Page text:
Work on your product marketing

Your retention rate is the mirror image of your product’s value proposition: if lots of people are trying your product, but few are becoming regular users, there may be a lack of coherence between your marketing messaging and the value your product delivers. If this is the case, tweak your marketing efforts to make sure they’re highly focused on the real value your product is delivering to your users.

Reactivate your users

Today, great digital products are commonplace. Your users may simply be forgetting your app or service on a screen that is jam-packed with different apps, or a web browser with a favorites list a mile long.

It is possible to get these users back by inviting them back to your product.  A well-run marketing campaign can do wonders if planned correctly. However, beware, as campaigns that are considered too pushy, badly targeted or too spammy can have a negative effect, putting your ex-users out of reach for good.

In order to make sure this doesn’t happen, ask yourselves some questions about your users before you get started:

  • Have these users forgotten your product? If so, why?
  • Did the person stop using your product because of a bug, or missing feature?

If you’re able to understand why your users are forgetting your product, you can create and target a much more effective campaign to reactivate them:

  • Mentioning a new feature that was missing when they were using your product.
  • Explaining that a known issue with your product has been corrected and that an update is available.

Improve your product’s retention funnel

Before getting to work, take a good look at your metrics and identify at which parts of the user lifecycle are costing you the most users. Try to understand why this is the case, and start thinking about how you can improve your product and fluidify your funnel.

A great strategy is to identify individual users who have stopped using your product at the point in your funnel where you’re having difficulties, and conduct interviews with them. You’ll need advanced analytics tools to isolate and identify these users (Mixpanel works great for this). These users will be able to explain the issue they had, confirming your intuition, or perhaps putting you on a different track. Secondly, they may be able to suggest improvements you can make to your product.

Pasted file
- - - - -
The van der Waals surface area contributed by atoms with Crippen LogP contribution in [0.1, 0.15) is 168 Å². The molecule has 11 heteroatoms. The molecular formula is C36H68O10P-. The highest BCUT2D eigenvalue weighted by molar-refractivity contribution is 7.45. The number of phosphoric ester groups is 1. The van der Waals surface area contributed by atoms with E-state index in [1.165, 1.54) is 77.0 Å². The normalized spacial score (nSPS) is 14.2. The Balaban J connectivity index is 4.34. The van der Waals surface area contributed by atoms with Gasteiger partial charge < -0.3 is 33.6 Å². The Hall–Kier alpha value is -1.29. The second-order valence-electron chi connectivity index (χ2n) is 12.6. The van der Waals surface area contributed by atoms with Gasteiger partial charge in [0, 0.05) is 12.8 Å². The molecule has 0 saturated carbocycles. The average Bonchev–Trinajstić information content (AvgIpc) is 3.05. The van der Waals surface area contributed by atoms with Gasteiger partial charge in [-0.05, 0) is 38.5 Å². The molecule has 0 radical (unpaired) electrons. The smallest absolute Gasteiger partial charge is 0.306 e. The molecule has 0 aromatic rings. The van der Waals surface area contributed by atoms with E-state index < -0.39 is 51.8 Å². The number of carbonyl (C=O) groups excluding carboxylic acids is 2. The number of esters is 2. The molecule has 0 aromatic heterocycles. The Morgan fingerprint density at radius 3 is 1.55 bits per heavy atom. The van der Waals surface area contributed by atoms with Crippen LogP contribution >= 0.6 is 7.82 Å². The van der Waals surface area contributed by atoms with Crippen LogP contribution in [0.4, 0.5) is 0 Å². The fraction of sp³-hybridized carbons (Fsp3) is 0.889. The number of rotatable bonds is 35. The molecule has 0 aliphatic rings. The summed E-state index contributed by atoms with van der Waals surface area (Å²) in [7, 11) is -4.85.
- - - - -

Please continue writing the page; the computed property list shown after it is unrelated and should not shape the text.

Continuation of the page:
After speaking with around a dozen users and selecting a few good ideas to try, run some A/B tests on different cohorts and measure the results. Then, you just need to keep the implementation of your product that is getting you the best retention results.

Iterative improvements are great, but sometimes you’ll need to go a step further to get the results you’re after:

  • Rethink your user experience in a more holistic and in-depth way. Changing your product by adding gamification features or by building a new onboarding system can have a worthwhile impact on your retention.
  • Try to specifically build sticky features that will ensure your users frequently need to come back. Often, features with a social component are great for this, as they generate engagement and also give you a reason to send notifications to your users when another user interacts with them.

If you’re still having issues finding ideas to improve your retention, change things up by studying your power users, instead of those who’re forgetting your product. These users are in touch with what makes your product great, and their repetitive use is an indicator of the value your product is delivering to them – use them as inspiration to show the rest of your users how awesome your product is!

The toolbox

As highlighted throughout this creed, improving your retention starts with a deep understanding of how your product is being used. Many analytics tools exist today to help you do just that: Google Analytics, Mixpanel, Kissmetrics, Capptain, Flurry and Kontagent are a few good ones you should take a look at. Take the time to benchmark and test them, as they’ll suit your product more or less depending on your product’s platform (web, mobile, …) business model (ad-driven, subscription driven…) and users (B2B or B2C).

A part from solid analytics, there are some other things to take a look at:

  • What are your users saying about your product? If you’re managing a mobile app that is distributed through a store, studying and following your ratings and comments is a great place to get started. You can use AppAnnie or Distimo to help you do this.
  • If you want to encourage your users to give you direct feedback, look at services like UserVoice, a quality service that is easy to set up and will enable you to hear directly from your users. You can also look into improving your customer feedback in a more general sense, by requesting the customer service team starts using a tool like Zendesk – which means you can have access to dashboards and metrics to help you improve your retention.